Cultivate Good Fungus in Your Soil

Part of a healthy soil structure means creating fungal structures, called mycelium, through which plants communicate and share nutrients.

by Lynsey Grosfield
PHOTO: Kirill Ignatyev/Flickr

The structures analogous to roots in the fungal world are called hyphae, which form a network called mycelium. The interactions between plants and fungi are both expansive and poorly understood, but as ecological and agro-ecological scholarship interrogates these complex life webs, it becomes more and more apparent that cultivating with fungi in mind also benefits plant life.

Studies have shown that trees in a forest ecology use mycelial networks like an Internet to send chemical signals to one another about predation or environmental conditions, as well as to share nutrients. Insects, like bees, sip water from fungal mycelium to upregulate their immune response, giving them extra armour against colony collapse pathogens and pesticides. Around 90 percent of known plant species have some sort of specialised fungal symbiont intertwining with their roots, in an arrangement collectively referred to as a mycorrhizal association.

In the garden, fungal associations can be carefully cultivated with a little bit of knowledge and a lot of experimentation.

1. Go No-Till

The first step to successful fungal colonization of the soil is to refrain from tilling whereever and whenever possible, using top-dressings of mulch as a weed-barrier instead of disruption of the soil-life web. Decaying organic matter provides nutrition to fungi, which then becomes bioavailable to surrounding plant life.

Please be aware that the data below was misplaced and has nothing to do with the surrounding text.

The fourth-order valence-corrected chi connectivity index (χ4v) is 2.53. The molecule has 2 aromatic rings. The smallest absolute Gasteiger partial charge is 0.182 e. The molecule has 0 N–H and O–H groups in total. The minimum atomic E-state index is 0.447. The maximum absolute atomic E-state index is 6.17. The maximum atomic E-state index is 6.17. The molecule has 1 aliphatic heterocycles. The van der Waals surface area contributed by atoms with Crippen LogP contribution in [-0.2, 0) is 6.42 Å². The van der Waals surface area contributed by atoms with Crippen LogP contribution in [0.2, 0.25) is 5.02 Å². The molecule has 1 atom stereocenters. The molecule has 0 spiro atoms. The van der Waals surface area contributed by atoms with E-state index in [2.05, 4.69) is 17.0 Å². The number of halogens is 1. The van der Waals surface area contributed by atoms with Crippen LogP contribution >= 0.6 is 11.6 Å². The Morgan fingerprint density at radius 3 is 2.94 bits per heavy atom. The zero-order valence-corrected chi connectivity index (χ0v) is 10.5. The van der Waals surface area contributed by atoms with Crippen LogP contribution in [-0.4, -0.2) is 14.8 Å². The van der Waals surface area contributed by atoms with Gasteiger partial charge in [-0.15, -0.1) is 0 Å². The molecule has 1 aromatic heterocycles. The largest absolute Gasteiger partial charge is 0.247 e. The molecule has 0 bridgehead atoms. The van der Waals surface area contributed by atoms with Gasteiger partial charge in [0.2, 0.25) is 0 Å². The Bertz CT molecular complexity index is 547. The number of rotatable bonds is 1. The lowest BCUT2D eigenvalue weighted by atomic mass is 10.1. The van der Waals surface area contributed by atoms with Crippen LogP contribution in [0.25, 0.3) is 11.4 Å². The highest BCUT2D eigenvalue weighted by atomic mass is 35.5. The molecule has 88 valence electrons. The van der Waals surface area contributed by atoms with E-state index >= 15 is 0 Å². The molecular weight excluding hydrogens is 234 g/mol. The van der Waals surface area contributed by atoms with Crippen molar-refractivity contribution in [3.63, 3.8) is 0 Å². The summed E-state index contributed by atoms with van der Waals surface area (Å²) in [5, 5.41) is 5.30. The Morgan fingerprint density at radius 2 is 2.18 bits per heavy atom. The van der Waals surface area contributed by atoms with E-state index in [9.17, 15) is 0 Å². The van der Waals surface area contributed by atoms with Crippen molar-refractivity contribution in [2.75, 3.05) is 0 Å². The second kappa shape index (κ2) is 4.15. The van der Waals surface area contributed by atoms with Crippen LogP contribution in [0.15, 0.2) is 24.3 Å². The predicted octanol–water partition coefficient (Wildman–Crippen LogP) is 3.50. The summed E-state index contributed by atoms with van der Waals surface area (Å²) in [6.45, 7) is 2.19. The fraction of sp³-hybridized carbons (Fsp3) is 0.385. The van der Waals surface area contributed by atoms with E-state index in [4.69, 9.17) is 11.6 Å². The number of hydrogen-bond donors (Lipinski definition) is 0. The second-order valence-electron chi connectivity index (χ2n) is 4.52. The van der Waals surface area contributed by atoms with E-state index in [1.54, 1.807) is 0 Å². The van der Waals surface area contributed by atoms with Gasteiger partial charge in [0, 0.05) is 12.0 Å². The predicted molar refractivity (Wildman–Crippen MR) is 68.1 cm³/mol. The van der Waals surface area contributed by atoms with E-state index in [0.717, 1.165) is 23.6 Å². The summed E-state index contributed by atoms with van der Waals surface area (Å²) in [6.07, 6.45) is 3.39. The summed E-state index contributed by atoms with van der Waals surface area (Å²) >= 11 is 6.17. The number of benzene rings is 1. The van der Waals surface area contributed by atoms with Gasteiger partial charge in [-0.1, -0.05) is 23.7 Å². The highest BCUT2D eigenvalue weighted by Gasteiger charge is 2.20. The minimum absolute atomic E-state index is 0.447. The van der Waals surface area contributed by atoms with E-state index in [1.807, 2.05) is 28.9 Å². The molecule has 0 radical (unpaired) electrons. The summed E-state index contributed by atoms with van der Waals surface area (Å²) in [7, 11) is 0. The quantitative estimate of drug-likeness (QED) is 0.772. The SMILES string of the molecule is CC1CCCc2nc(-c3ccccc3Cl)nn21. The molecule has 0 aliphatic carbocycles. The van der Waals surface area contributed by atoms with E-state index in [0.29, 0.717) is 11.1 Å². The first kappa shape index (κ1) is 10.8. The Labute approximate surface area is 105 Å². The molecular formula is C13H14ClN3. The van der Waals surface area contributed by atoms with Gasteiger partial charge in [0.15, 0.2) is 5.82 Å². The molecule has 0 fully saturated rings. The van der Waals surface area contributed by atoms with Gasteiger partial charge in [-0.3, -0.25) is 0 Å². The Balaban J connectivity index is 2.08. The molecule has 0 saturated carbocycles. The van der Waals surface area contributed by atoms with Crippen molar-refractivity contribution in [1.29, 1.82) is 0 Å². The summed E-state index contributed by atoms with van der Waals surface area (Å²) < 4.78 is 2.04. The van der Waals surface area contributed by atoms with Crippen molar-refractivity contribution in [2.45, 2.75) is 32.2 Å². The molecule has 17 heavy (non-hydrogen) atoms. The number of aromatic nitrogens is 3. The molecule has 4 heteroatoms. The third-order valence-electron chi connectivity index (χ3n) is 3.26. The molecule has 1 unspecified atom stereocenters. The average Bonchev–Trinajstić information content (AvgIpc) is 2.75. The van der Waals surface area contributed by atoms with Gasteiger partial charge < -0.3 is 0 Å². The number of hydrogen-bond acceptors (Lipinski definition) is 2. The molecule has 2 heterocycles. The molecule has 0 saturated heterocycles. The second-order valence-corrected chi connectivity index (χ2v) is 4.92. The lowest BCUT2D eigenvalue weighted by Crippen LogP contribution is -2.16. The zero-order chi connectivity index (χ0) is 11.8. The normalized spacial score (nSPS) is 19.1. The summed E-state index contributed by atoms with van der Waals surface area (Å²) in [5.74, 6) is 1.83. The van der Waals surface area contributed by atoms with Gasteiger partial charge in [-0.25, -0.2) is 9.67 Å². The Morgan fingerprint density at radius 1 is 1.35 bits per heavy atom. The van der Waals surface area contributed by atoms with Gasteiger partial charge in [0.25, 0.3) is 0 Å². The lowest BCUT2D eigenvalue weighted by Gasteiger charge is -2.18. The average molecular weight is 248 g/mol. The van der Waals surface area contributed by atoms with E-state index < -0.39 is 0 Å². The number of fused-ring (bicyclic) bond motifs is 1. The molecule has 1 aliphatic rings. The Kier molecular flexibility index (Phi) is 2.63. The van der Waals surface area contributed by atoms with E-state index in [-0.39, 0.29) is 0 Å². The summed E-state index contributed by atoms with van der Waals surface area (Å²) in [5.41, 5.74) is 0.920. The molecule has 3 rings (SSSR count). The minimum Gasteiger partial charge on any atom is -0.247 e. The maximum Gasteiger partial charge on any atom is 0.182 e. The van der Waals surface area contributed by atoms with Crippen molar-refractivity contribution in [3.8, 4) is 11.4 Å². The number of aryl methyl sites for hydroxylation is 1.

2. Inoculate Your Soil

There are many beneficial fungal species that don’t cause fungal disease. Some fungi are lignicolous, meaning they feed on the compound called lignin in decaying wood and leaf litter. Others are saprotrophic, meaning they’re more likely to feed on decaying grasses. Both can be inoculated into the soil using spores, or a prepared granular inoculant like MYKE, used when planting trees.

Mycelial networks in the soil will provide increased water retention, increase pest and disease resistance to connected plants, and also provide mushrooms, which are fodder for bacteria, insects, animals and other members of a healthy organic garden ecology. Working with mushrooms rather than against them can be a boon for your plants and your local biome.

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